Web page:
"I will continue to invest in cultural projects."

Against his wishes, he might end up remaining in the spotlight, perhaps on an even bigger stage. An Alibaba initial public offering is expected to take place either at the end of this year or next year, with the median estimate of eight investment banks in February valuing the firm at US$62.5 billion, which could make it the most noteworthy IPO since Facebook's listing last year.

Given his belief in fate, Ma may just have to accept the fact that he has to stay in the spotlight.

When he was still a nobody, in 1995, the 1.62-metre-tall Ma appeared in a Hangzhou television show on his bicycle, confronting a group of men who were stealing well lids.

It was later revealed that the "crime" had been set up by the station, with Ma being the only person courageous enough to try to stop the "thieves".

 


A LIFE ONLINE

October 15, 1964: Ma is born in Hangzhou, Zhejiang.

1988: Ma graduates from Hangzhou Normal University and teaches English and international trade at Hangzhou Dianzi University.

1991: Ma establishes Hope Translation Agency in Hangzhou, but is forced to sell small commodities to support the unprofitable agency.

1995: Ma, his wife and his partner He Yibin establish China Yellowpages, the first Chinese website to publish business information.

1997: Ma joins the Ministry of Foreign Trade and Economic Cooperation, where he helps establish several key websites for the ministry and starts to explore China's e-commerce market.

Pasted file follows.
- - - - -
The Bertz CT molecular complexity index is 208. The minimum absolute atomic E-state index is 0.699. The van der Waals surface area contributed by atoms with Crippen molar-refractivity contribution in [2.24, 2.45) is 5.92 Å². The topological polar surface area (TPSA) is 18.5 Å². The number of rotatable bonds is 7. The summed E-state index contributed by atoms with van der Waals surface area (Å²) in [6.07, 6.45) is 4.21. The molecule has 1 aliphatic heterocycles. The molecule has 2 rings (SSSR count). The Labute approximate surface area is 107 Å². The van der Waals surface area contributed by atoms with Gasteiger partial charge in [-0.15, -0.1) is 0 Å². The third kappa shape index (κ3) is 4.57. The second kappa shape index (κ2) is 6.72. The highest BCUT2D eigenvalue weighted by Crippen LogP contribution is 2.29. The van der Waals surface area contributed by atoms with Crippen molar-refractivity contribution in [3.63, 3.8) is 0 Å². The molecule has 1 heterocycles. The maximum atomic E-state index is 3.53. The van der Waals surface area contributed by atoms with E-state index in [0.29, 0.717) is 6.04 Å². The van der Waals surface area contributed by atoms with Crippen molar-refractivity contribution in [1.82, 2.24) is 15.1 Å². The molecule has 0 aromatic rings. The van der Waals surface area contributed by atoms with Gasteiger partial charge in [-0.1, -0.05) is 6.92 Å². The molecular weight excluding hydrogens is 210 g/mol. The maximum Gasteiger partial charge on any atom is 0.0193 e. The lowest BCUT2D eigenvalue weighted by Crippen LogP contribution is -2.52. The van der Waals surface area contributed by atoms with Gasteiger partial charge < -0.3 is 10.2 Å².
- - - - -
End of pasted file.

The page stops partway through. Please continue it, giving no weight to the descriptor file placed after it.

1999: Ma and 18 partners found Alibaba Group. The group raises US$25 million from SoftBank, Goldman Sachs, American Fidelity and other investment firms.

Alibaba establishes alibaba.com an international online business trading platform for small business, and its Chinese counterpart 1688.com

2003: Ma founds Taobao, the biggest consumer-to-consumer online shopping platform in China, from his flat in Hangzhou.

2004: Alibaba launches Alipay, a third-party online payment platform.

2005: Alibaba forms a strategic partnership with Yahoo, acquires China Yahoo and becomes China's biggest internet company.

2007: Alibaba goes public in Hong Kong.

2008: Alibaba and Hangzhou Normal University found the Alibaba Business School and Ma becomes chairman of the school's board.

2009: Alibaba Cloud Computing is established on the 10th anniversary of the founding of Alibaba Group.

Time magazine includes Ma on its list of "The 100 Most Influential People in the World".

2011: Taobao is split into three independent companies: taobao.com tmall.com and etao.com

Alipay is split into four business groups.

May 10, 2013: Ma retires as Alibaba Group chief executive but remains chairman of the board.

May 28, 2013: Ma becomes chairman of the board of Cainiao Network Technology, a new company whose major shareholders include Alibaba Group.

 


QUOTES FROM CHAIRMAN MA

I don't think [Alibaba] is an 'empire'. I always believe we shouldn't build an empire, instead, we should build an 'ecosystem'. Every empire will be toppled someday, but an ecosystem is sustainable.

Our technique, management, ideas, operation and personnel system are international, and we don't feel we are different from Amazon, eBay, Google and Facebook.

We want government support, but many current policies can't help. Innovation must go beyond the current system. The … innovation in the current system is not the real one, but a kind of improvement.

Innovation of this industry is always from other industries. Stones from other mountains may serve to polish the jade of this one.

It's impossible for me to come back as CEO. But as the chairman, as its founder, I am here anytime if the company needs me .

I made cruel decisions when thousands of Alibaba's customers were involved in fraud. As the CEO of a company, you have to do that. It's like Deng Xiaoping, the then top leader, had to make cruel decisions during the June 4 crackdown for the country's stability.

Even if the small fish unite, it's useless. In this world, things only work after big fish reach consensus.

The current issue facing China is that people's wallets are bulging but their heads are empty .